Iran was biding its time and despite all its anti-American rhetoric it had nothing against "the Great Satan" acting in the interest of the ayatollahs.
Hence, the frontiers of the Islamic fundamentalism have already been drawn up right from the start and there is no correlation between the strategic decisions taken by states and their domestic cultural opposition. Attacks on Christianity are a particularly prominent feature in Saudi Arabia, the primary ally of the United States , which does not permit existence of any Christian churches on its territory, whereas the Christian communities in Syria and Iraq can exercise their belief freely. Political Islam is not a geopolitical game but rather a social phenomenon. The North-South antagonism can of course further discontent which may put on Islams green colour , nevertheless, the much discussed and publicised Islamic world revolution is a myth.
One of the main points Huntington makes is that we now witness the emergence of a Confucian-Islamic axis or "connection": "A central focus of conflict for the immediate future will be between the West and several Islamic-Confucian states".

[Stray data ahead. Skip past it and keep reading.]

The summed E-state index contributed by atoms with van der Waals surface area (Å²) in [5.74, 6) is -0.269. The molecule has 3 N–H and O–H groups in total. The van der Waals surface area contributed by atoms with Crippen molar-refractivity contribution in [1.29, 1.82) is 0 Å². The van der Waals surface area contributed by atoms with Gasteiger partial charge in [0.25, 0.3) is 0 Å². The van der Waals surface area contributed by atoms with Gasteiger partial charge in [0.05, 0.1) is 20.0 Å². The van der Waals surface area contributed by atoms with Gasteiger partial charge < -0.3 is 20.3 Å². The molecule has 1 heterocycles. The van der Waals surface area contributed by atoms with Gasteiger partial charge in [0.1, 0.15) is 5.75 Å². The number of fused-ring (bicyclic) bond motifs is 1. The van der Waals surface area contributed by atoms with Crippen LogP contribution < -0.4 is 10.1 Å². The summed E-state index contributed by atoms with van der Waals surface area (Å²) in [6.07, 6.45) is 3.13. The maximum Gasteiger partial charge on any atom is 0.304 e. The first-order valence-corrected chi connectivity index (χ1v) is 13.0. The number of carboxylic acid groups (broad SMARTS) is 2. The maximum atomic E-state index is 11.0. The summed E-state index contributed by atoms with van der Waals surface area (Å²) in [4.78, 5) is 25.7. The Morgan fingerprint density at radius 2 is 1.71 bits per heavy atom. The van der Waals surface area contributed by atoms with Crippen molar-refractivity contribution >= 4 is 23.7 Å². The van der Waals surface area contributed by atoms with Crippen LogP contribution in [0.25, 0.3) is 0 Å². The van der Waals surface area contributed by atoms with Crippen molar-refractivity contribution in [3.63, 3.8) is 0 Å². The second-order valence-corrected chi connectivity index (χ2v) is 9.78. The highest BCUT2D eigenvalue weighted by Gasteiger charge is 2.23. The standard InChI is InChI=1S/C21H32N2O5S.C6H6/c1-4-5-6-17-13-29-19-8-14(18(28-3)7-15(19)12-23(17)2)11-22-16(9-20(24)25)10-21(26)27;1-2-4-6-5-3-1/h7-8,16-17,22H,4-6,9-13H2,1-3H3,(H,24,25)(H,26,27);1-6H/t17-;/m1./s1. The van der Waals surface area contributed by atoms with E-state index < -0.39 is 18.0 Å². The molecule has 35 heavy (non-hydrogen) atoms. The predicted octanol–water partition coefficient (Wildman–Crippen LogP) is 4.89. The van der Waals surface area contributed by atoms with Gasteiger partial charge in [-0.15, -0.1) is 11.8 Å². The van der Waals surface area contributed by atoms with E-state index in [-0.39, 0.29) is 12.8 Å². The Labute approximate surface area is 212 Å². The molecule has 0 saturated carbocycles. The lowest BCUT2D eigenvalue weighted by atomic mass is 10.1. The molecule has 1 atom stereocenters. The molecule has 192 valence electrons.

The only concrete evidence Huntington produces as support for this remarkable thesis is North Korea´s and China´s arms exports to Libya, Iran, Iraq and Syria. These contacts between two Communist dicatorships and a Libya governed according to Qadhafi´s bizarre "green theories", which all Muslim clerics consider to be herecies, or with the two secular, rival Baath regimes in Damascus and Baghdad, are quite clearly neither expresssions of any ideological affinity nor an Islamic-Confucian plot. It is simply a question of money. Furthermore one of the major domestic problems faced by the Chinese government is the fear that Muslim fundamentalism could spread to the Uigur people in Sinkiang from their Turkic kin in Central Asia and this is the reason why Peking supports the attacks on Afghanistan.
It could be just as well argued that the American and French arms sales to Saudi Arabia indicate that a Christian-Islamic alliance is being built up.
Thus, Huntington´s suggestion of a clash of cultures at the macro level is not soundly based. He seems to be on a firmer ground when he claims that conflicts at the micro level will run along the "fault lines" between cultural spheres. The civil war in Tajikistan and the conflicts in the Caucasus seem to support this thesis and even more so the civil wars in the former Yugoslavia where the front lines largely followed the traditional frontier between the Eastern and the Western Roman Empires and between the Ottoman and Hapsburg empires.